This Day in the Civil War

Wednesday Nov. 6 1861
DAVIS DOES DEMOCRATIC DEED

The first general national election for the government of the Confederate States of America took place on this day. The Constitution specified that a president and vice president should be elected, both to hold office for a term of six years and not to be eligible for the same office again. Terms and conditions and qualifications for most other offices, such as the House and Senate, were determined by the individual states. By and large they were the same as those of the US. The winner, Jefferson Davis, belonged to the Democratic Party, a rather unnecessary distinction since there weren’t any other parties. Eligible voters included most individuals who weren’t black, female, or excessively poor.



Thursday Nov. 6 1862
CONFEDERATE COMMAND CHANGES CONDUCTED

Yesterday had seen the biggest shakeup in the North since the formation of the Army of the Potomac, the firing of its creator and first and only leader, Gen. George McClellan. He had been replaced by Gen. Ambrose Burnside, who was having a very uncomfortable day moving into a new job. Meanwhile the South was not to be outdone in shuffling commands. The Army of Northern Virginia promoted James Longstreet from major general to lieutenant general and bestowed on him command of the First Corps of the Army. Likewise, Thomas Jonathan Jackson, known to press and peers as “Stonewall”, moved from and to the same ranks as Longstreet, the only difference being that he was given command of the Second Corps.



Friday Nov. 6 1863
DAHLGREN DEPLOYS DARING, DUBIOUS DEVICE

The Battle(s) for Charleston Harbor were often as much a combat against obstructions, intentional as well as natural, which had the effect or stopping or slowing the progress of ships long enough for firepower to be brought to bear on them. Admiral John Dahlgren had the task today of testing a peculiar new design of torpedo meant to remove these obstructions. A cast-iron cylinder 10 inches in diameter and 23 feet long, it hung underneath a raft which was pushed ahead of Dahlgren’s USS Patapsco by two long booms. This peculiar propulsion made the ship wildly hard to maneuver. When it was, painfully, pushed into the proper position and the 600 pounds of explosive in the torpedo were detonated, it threw a column of water 40 feet in the air, most of which dropped back down onto the deck of the Patapsco. Unimpressed as well as damp, Dahlgren recommended the device be sent back to the drawing board of its creator, John Ericsson.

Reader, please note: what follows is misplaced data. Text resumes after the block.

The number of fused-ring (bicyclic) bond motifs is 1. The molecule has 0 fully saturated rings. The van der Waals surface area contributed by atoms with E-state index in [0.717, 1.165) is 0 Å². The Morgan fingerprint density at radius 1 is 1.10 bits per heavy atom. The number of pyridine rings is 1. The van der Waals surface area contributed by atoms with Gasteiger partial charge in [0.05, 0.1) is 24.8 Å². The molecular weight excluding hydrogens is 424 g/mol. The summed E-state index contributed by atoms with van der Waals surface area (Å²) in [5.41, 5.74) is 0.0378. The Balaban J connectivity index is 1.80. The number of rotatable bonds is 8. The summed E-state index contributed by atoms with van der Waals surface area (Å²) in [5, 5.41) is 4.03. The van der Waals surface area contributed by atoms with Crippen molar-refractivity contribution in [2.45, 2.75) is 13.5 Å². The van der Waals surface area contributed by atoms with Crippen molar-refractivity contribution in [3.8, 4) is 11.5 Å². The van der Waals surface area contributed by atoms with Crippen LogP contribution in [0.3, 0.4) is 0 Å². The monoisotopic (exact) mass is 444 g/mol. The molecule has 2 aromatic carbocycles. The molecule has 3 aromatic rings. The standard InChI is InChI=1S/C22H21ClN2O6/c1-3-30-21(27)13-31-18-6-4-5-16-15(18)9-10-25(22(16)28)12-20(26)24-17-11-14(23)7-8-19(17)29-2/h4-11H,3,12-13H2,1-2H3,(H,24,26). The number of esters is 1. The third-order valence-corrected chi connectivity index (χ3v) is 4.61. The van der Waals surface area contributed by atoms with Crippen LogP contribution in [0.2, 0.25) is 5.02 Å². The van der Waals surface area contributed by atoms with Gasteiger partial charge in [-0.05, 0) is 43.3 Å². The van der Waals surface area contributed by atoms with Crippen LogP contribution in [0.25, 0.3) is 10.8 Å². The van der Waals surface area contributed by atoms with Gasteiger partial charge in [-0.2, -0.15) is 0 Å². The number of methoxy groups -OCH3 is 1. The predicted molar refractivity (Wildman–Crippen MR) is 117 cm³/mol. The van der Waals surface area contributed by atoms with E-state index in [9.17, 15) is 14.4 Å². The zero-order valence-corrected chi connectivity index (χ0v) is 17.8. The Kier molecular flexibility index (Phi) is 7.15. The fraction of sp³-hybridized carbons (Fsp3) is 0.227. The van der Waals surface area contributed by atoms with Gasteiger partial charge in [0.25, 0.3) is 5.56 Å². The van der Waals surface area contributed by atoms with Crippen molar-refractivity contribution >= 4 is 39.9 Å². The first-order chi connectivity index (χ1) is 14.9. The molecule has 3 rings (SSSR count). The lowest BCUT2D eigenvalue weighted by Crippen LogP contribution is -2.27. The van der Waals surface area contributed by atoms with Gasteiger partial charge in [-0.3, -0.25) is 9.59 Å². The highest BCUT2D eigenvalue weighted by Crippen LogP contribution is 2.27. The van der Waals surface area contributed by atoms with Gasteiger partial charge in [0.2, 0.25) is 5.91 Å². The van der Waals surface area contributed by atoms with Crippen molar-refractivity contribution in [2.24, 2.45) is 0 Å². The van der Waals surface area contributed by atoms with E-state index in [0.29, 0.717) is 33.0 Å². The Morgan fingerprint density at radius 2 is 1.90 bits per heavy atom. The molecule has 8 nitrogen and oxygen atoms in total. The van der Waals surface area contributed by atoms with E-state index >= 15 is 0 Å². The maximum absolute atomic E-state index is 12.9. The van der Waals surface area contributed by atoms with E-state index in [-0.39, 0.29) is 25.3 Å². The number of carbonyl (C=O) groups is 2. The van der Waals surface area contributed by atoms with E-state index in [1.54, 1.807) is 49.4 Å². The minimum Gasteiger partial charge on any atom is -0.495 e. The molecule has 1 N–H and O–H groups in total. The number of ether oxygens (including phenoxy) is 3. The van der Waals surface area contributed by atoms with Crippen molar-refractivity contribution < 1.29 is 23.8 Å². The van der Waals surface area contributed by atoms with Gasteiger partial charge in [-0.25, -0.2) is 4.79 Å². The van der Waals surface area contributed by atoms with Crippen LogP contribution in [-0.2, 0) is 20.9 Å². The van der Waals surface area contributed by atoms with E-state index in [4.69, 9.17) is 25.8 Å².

Sunday Nov. 6 1864
CHICAGO CONFEDERATE CAMP CONSPIRATORS CHARGED

Not all of the fighting of this war was conducted on battlefields by any means. In fact, as the war dragged on and the South encountered more reverses in the conventional military sense, the more open their leaders were to what would today be called “fifth column”, or guerilla, or even urban-terrorist operations. With rumors flying that New York City was to be the target of arsonists set to burn the town to the ground on Election Day, municipal officials everywhere in the North were somewhat edgy. Today there were arrested a number of “Confederate ringleaders” in Chicago. The charge was that they were conspiring to take over the city, which would be followed by the liberation of prisoners of war being held in Camp Douglas nearby.

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